RIMES Virtual Panel: Understanding ETF Exposure and Risk Management in Challenging Times

On April 23, RIMES convened a virtual panel discussion on the topic of Exchange-Traded Funds (ETFs) and how the market has fared during the stressed market conditions caused by the COVID-19 pandemic. The event was moderated by Andrew Barnett, Global Head of Product Strategy at RIMES. Participants included Kevin McPartland, Head of Market Structure & Technology Research at Greenwich Associates; Nico Cortese, Vice President SPDR ETF Capital Markets at State Street Global Advisors; and John Lanaro, Global Head of ETF Data at RIMES. The following is a summary of the main points discussed in the session.

The flexibility of the ETF market

While ETFs started out as a vehicle to provide retail investors with easy access to certain indexes, today they are used widely by institutional investors as a means of gaining quick exposure to corporate bonds. They are also used by investors and their clients as a good way to lower costs, even in actively managed portfolios.

However, there is also a great deal of complexity in the ETF market. The structure of ETFs will differ according to whether it is operating in the fixed income, equities or commodities markets. There are also a broad range of end users with diverse needs and requirements. For ETFs comprised of other ETFs or other derivatives, compliance and risk teams, for example, will need to view the underlying components broken down to the stock or bond level to understand their risk profile, whereas traders may leave these within the portfolio as they trade intraday.

Both the complexity and flexibility of ETFs have come into play during the market volatility that resulted from the COVID-19 pandemic.

Pricing and market volatility

As the pandemic took hold, some of the biggest fixed-income ETFs were traded heavily. Concurrently, the paper value of the bonds underlying the ETF (i.e. the Net Asset Value) diverged significantly from their trade price. There was real concern that this divergence indicated that ETFs were not functioning as they should.

It now seems likely that many individual bond prices – especially less liquid issues – lagged the market since they were being evaluated on models not predicated to this scale of disruption. Throughout, ETFs were being traded accurately and were a lead indicator for bond prices.

There are three possible reasons why ETFs closing prices deviate from the NAV during times of volatility:

  1. Most corporate bond ETFs strike the NAV at 3pm, whereas ETFs are traded for a further hour. During this time price dislocation can occur and this dislocation is exacerbated in stressed markets.
  2. ETFs are highly liquid and reflect where liquidity providers can source or sell bonds on the market from a price standpoint. ETFs therefore start to function as a price discovery tool for their underlying bonds.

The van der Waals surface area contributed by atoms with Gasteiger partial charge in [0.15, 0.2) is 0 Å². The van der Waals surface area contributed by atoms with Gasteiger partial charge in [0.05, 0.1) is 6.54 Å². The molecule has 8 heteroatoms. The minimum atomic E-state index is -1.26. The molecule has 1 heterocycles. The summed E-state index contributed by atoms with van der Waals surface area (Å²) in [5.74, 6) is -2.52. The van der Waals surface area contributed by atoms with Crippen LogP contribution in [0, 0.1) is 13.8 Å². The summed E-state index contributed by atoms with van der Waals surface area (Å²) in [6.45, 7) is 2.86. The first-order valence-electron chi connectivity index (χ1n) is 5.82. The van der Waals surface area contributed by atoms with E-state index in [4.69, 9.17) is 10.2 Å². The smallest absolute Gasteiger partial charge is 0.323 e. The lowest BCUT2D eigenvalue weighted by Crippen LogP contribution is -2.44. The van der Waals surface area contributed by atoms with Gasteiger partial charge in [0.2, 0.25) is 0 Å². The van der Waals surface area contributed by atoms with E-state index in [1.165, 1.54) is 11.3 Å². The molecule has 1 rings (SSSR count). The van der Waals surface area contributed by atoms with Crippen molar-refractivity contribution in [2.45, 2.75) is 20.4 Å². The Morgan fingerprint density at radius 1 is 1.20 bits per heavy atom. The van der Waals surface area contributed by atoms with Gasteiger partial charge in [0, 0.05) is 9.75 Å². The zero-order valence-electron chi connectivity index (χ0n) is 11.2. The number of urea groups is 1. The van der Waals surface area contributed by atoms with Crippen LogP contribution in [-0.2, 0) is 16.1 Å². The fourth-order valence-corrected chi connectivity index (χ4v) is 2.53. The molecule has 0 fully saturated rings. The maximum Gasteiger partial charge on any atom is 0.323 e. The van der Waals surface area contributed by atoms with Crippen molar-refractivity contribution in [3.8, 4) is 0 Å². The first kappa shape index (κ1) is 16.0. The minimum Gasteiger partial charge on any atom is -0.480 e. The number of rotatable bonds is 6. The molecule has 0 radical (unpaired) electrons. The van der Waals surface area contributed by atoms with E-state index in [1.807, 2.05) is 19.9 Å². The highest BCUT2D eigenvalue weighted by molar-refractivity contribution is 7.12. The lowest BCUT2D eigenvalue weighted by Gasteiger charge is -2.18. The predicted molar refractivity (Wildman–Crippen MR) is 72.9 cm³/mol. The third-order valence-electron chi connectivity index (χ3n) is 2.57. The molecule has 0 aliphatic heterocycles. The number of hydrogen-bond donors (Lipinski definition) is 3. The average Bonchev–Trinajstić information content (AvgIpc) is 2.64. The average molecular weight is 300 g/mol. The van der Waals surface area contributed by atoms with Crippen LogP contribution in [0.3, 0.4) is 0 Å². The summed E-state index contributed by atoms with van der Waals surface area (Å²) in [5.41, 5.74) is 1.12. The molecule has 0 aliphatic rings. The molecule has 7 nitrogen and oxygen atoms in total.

3. Market makers only have limited amount of capital they can put at risk. With thinly traded ETFs, market makers may not be able to provide sufficient depth on screens for every single Fund to fully absorb the sort of relatively huge closing imbalances that were experienced throughout this volatility. Large prints around the close may therefore move the market.

Throughout the recent volatility ETFs functioned well. People needed to reposition quickly and ETFs provide the flexibility and speed through which to do this. Repositioning on the scale that was required would have been much more difficult in the underlying bond market, despite recent efficiency improvements that have been unlocked through the growth of e-trading.

ETF data imperatives

The more information available around ETF pricing the better able investors are to buy and sell efficiently. With regard to pricing accuracy, as creation and redemption baskets may not be built as a perfect pro rata slice of ETF holdings, firms must look at daily holdings data. The more data the better, and ETF issuers are moving to provide market makers with more information on underlying constituents so they can price fairly. This will help spur innovation and growth in the market as the more data available to buy-side investors the more attractive the ETF market will appear.

Data volume growth must come hand in hand with data quality assurance. To help ensure the quality and timeliness of the ETF data consumed by its clients, RIMES has built close relationships with ETF issuers. The approach allows it to build a comprehensive data set comprising the most up to date and detailed information. RIMES further helps clients by standardizing the data files provided by issuers and sponsors, providing the data clients need in a ready to use feed so they can focus on their core business tasks.

The future of the ETF market

Issuers realize that for their ETFs to trade as tightly as possible they need to provide high quality data. That means in the short to medium term there will be file format changes that buy-side firms will need to mitigate. By taking on these tasks for clients, RIMES can insulate them from these changes. That means firms can benefit from data quality improvements without having to manage any of the change disruption.

Standardization will continue as the market matures, increasing market makers’ confidence in pricing. This can also lead to a better experience for investors as they will be able to leverage tighter spreads.

Contact RIMES to find out how we can help you streamline ETF data capture, eliminate costly internal processes and enable daily exposure insight, aggregation and reporting.

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